This detailed map looks at where humans have (and haven’t) modified Earth’s terrestrial environment. See human impact in incredible detail.

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human impact on earths surface

Mapped: Human Impact on the Earth’s Surface

With human population on Earth approaching 8 billion (we’ll likely hit that milestone in 2023), our impact on the planet is becoming harder to ignore with each passing year.

Our cities, infrastructure, agriculture, and pollution are all forms of stress we place on the natural world. This map, by David M. Theobald et al., shows just how much of the planet we’ve now modified. The researchers estimate that 14.6% or 18.5 million km² of land area has been modified – an area greater than Russia.

Defining Human Impact

Human impact on the Earth’s surface can take a number of different forms, and researchers took a nuanced approach to classifying the “modifications” we’ve made. In the end, 10 main stressors were used to create this map:

  1. Built-Up Areas: All of our cities and towns
  2. Agriculture: Areas devoted to crops and pastures
  3. Energy and extractive resources: Primarily locations where oil and gas are extracted
  4. Mines and quarries: Other ground-based natural resource extraction, excluding oil and gas
  5. Power plants: Areas where energy is produced – both renewable and non-renewable
  6. Transportation and service corridors: Primarily roads and railways
  7. Logging: This measures commodity-based forest loss (excludes factors like wildfire and urbanization)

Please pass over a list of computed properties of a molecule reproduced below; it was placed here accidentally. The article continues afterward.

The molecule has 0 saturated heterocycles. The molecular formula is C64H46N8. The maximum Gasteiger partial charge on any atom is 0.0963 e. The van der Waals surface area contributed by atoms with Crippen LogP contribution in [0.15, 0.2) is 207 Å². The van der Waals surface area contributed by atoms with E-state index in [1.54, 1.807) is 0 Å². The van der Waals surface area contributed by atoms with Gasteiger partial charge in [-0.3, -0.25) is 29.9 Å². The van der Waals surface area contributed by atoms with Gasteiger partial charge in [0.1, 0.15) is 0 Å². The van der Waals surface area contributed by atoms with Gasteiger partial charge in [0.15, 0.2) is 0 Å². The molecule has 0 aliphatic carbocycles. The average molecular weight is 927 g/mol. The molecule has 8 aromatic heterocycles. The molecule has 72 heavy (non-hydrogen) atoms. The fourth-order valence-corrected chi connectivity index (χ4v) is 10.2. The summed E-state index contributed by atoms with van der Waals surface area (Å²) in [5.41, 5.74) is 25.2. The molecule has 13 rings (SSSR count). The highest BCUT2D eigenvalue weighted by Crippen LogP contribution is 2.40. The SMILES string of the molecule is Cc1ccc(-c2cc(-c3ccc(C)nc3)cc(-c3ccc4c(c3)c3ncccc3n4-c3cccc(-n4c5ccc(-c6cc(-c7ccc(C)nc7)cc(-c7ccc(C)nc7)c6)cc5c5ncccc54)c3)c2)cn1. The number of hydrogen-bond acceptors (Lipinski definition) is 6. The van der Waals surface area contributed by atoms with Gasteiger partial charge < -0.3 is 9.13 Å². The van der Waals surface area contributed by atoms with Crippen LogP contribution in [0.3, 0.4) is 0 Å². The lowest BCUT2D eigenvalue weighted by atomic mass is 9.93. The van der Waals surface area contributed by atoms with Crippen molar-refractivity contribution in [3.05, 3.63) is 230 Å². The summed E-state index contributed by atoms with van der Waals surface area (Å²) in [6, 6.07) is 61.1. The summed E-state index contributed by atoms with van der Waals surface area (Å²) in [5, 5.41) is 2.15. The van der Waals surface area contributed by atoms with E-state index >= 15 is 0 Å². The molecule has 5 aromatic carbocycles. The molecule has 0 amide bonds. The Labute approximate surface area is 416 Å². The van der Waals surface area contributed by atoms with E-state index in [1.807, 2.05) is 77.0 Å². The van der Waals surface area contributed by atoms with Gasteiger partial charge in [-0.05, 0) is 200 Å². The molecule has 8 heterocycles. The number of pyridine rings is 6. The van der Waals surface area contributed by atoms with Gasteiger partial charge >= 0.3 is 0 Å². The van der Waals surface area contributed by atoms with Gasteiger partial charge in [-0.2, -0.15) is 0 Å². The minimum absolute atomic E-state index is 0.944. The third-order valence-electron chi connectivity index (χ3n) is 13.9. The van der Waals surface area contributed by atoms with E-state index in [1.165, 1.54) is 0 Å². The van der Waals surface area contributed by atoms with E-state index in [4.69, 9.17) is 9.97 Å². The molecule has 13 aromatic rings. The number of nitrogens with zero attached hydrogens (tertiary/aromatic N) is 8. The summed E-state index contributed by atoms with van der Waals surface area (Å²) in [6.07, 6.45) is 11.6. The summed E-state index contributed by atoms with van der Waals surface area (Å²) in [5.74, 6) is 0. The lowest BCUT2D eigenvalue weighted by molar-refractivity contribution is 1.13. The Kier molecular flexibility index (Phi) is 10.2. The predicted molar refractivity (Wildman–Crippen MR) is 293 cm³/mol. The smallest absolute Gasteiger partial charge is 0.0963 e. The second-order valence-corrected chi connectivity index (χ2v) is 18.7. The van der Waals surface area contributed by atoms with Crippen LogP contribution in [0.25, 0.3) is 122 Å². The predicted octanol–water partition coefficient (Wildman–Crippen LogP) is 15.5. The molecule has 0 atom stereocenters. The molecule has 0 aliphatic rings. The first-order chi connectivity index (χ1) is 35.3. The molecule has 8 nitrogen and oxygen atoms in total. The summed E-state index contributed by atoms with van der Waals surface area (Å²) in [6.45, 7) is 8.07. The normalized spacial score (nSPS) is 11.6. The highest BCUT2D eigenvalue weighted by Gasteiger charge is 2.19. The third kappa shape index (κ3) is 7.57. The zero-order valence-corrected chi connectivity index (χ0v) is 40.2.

8. Human intrusion: Typically areas adjacent to population centers and roads that humans access
  9. Natural systems modification: Primarily modifications to water flow, including reservoir creation
  10. Pollution: Phenomenon such as acid rain and fog caused by air pollution

The classification descriptions above are simplified. See the methodology for full descriptions and calculations.

A Closer Look at Human Impact on the Earth’s Surface

To help better understand the level of impact humans can have on the planet, we’ll take a closer look three regions, and see how the situation on the ground relates to these maps.

Land Use Contrasts: Egypt

Almost all of Egypt’s population lives along the Nile and its delta, making it an interesting place to examine land use and human impact.

egypt land use impact zone

The towns and high intensity agricultural land following the river stand out clearly on the human modification map, while the nearby desert shows much less impact.

Intensive Modification: Netherlands

The Netherlands has some of the heavily modified landscapes on Earth, so the way it looks on this map will come as no surprise.

netherlands land use impact zone

The area shown above, Rotterdam’s distinctive port and surround area, renders almost entirely in colors at the top of the human modification scale.

Resource Extraction: West Virginia

It isn’t just cities and towns that show up clearly on this map, it’s also the areas we extract our raw materials from as well. This mountainous region of West Virginia, in the United States, offers a very clear visual example.

west virginia land use impact zone

The mountaintop removal method of mining—which involves blasting mountains in order to retrieve seams of bituminous coal—is common in this region, and mine sites show up clearly in the map.

You can explore the interactive version of this map yourself to view any area on the globe. What surprises you about these patterns of human impact?